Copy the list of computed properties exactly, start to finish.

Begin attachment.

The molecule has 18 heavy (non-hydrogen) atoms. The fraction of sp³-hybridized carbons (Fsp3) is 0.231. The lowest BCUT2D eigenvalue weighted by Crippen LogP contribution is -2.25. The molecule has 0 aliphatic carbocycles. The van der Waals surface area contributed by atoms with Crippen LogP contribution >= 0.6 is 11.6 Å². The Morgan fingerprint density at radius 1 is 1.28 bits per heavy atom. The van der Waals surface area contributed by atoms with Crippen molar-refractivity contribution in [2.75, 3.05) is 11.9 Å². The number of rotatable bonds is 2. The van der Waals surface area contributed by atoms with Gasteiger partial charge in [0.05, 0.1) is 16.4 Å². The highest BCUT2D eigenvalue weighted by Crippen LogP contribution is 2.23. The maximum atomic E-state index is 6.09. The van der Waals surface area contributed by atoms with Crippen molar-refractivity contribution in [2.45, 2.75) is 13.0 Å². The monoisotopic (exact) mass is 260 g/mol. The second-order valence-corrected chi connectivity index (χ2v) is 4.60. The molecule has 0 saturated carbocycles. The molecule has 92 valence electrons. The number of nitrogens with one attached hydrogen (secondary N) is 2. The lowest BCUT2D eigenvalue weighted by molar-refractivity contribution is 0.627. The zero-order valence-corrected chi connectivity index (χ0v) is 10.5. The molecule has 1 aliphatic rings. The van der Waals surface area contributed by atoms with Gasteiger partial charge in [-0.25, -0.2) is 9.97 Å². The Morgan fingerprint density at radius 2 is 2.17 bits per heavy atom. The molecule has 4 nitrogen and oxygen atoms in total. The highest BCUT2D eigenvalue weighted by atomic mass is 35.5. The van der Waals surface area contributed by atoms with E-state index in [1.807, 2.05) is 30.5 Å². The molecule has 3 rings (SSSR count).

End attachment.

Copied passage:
The molecule has 18 heavy (non-hydrogen) atoms. The fraction of sp³-hybridized carbons (Fsp3) is 0.231. The lowest BCUT2D eigenvalue weighted by Crippen LogP contribution is -2.25. The molecule has 0 aliphatic carbocycles. The van der Waals surface area contributed by atoms with Crippen LogP contribution >= 0.6 is 11.6 Å². The Morgan fingerprint density at radius 1 is 1.28 bits per heavy atom. The van der Waals surface area contributed by atoms with Crippen molar-refractivity contribution in [2.75, 3.05) is 11.9 Å². The number of rotatable bonds is 2. The van der Waals surface area contributed by atoms with Gasteiger partial charge in [0.05, 0.1) is 16.4 Å². The highest BCUT2D eigenvalue weighted by Crippen LogP contribution is 2.23. The maximum atomic E-state index is 6.09. The van der Waals surface area contributed by atoms with Crippen molar-refractivity contribution in [2.45, 2.75) is 13.0 Å². The monoisotopic (exact) mass is 260 g/mol. The second-order valence-corrected chi connectivity index (χ2v) is 4.60. The molecule has 0 saturated carbocycles. The molecule has 92 valence electrons. The number of nitrogens with one attached hydrogen (secondary N) is 2. The lowest BCUT2D eigenvalue weighted by molar-refractivity contribution is 0.627. The zero-order valence-corrected chi connectivity index (χ0v) is 10.5. The molecule has 1 aliphatic rings. The van der Waals surface area contributed by atoms with Gasteiger partial charge in [-0.25, -0.2) is 9.97 Å². The Morgan fingerprint density at radius 2 is 2.17 bits per heavy atom. The molecule has 4 nitrogen and oxygen atoms in total. The highest BCUT2D eigenvalue weighted by atomic mass is 35.5. The van der Waals surface area contributed by atoms with E-state index in [1.807, 2.05) is 30.5 Å². The molecule has 3 rings (SSSR count).